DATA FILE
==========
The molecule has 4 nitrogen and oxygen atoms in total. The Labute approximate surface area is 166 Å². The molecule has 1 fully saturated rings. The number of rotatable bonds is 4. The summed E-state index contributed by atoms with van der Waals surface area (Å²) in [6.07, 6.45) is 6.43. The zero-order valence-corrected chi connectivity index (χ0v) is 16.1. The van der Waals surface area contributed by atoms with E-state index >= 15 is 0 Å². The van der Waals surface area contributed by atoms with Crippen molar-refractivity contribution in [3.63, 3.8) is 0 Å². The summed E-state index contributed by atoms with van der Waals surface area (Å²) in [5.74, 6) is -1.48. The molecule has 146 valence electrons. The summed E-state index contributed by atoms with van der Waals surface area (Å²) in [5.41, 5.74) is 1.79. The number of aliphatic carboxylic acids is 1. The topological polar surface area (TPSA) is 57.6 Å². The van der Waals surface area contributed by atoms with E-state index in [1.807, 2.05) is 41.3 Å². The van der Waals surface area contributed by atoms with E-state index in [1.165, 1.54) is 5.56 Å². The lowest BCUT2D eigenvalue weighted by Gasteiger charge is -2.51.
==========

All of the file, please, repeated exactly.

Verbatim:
The molecule has 4 nitrogen and oxygen atoms in total. The Labute approximate surface area is 166 Å². The molecule has 1 fully saturated rings. The number of rotatable bonds is 4. The summed E-state index contributed by atoms with van der Waals surface area (Å²) in [6.07, 6.45) is 6.43. The zero-order valence-corrected chi connectivity index (χ0v) is 16.1. The van der Waals surface area contributed by atoms with E-state index >= 15 is 0 Å². The van der Waals surface area contributed by atoms with Crippen molar-refractivity contribution in [3.63, 3.8) is 0 Å². The summed E-state index contributed by atoms with van der Waals surface area (Å²) in [5.74, 6) is -1.48. The molecule has 146 valence electrons. The summed E-state index contributed by atoms with van der Waals surface area (Å²) in [5.41, 5.74) is 1.79. The number of aliphatic carboxylic acids is 1. The topological polar surface area (TPSA) is 57.6 Å². The van der Waals surface area contributed by atoms with E-state index in [1.807, 2.05) is 41.3 Å². The van der Waals surface area contributed by atoms with E-state index in [1.165, 1.54) is 5.56 Å². The lowest BCUT2D eigenvalue weighted by Gasteiger charge is -2.51.